December 2010 Archives
Boeing Resumes 787 Flight Testing- Interim solution verified through extensive testing- Schedule assessment expected to conclude in JanuaryEVERETT, Wash., Dec. 23, 2010 /PRNewswire/ -- Boeing (NYSE: BA) will resume flight test activities on the 787 Dreamliner later today. The company has installed an interim version of updated power distribution system software and conducted a rigorous set of reviews to confirm the flight readiness of ZA004, the first of the six flight test airplanes that will return to flight."Initially, we will resume a series of Boeing tests that remain to be completed in the flight test program. That testing will be followed later by a resumption of certification testing," said Scott Fancher, vice president and general manager of the 787 program. Today's testing will include an intentional deployment of the Ram Air Turbine (RAT), which is a small turbine that is deployed when back-up power is required.Boeing and Hamilton Sundstrand completed testing of the interim software updates earlier this week. Verification of the system included laboratory testing of standalone components, integration testing with other systems, flight simulator testing and ground-based testing on a flight test airplane.In the last several weeks, the company continued ground testing as part of the certification program. Additional ground testing will be done by the company on the production version of the airplane to further verify performance of the changes being made."As we return to flight test and determine the pace of that activity, we remain focused on developing a new program schedule," Fancher added. "We expect to complete our assessment of the program schedule in January."Flight testing of the 787 was suspended last month following an in-flight electrical incident on a test flight in Laredo, Texas.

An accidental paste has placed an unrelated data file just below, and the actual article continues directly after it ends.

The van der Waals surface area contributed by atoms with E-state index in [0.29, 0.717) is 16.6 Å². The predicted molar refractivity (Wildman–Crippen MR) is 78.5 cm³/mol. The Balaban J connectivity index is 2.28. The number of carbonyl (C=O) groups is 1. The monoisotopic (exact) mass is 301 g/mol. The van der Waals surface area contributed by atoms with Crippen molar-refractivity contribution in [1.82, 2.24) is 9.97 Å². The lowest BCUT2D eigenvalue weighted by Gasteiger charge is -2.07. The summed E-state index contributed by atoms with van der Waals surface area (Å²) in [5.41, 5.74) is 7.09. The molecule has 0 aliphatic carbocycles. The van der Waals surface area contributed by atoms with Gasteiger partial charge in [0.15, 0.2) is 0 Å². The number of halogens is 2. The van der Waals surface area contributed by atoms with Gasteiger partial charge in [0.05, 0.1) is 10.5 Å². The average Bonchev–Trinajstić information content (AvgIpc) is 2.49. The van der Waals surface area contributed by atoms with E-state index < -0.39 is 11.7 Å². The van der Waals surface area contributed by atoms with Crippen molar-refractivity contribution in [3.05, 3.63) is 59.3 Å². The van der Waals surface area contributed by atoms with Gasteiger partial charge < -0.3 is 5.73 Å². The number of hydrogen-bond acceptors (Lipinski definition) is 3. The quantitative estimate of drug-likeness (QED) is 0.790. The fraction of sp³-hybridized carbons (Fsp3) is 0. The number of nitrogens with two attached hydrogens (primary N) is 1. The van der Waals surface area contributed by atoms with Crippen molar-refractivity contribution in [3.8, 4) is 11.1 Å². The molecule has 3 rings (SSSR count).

- Predicable costs at 787's foundation
- Scott Carson's ascent
- Can the 787-9 undo the damage?
- Looking at 17 787's per month
- The revival of the 787-10
- Redrawing the supply chain lines
Read this article later: Complete PDF version
Data obtained by FlightBlogger show Boeing's historic order backlog for the 787 was based partly on steep discounts driven by now-discarded design and manufacturing assumptions. Cost overruns, penalty payments and supply chain changes adopted in the last two years will force Boeing to achieve unprecedented cost-savings for the widebody to turn a profit even after delivering the current 846-aircraft backlog.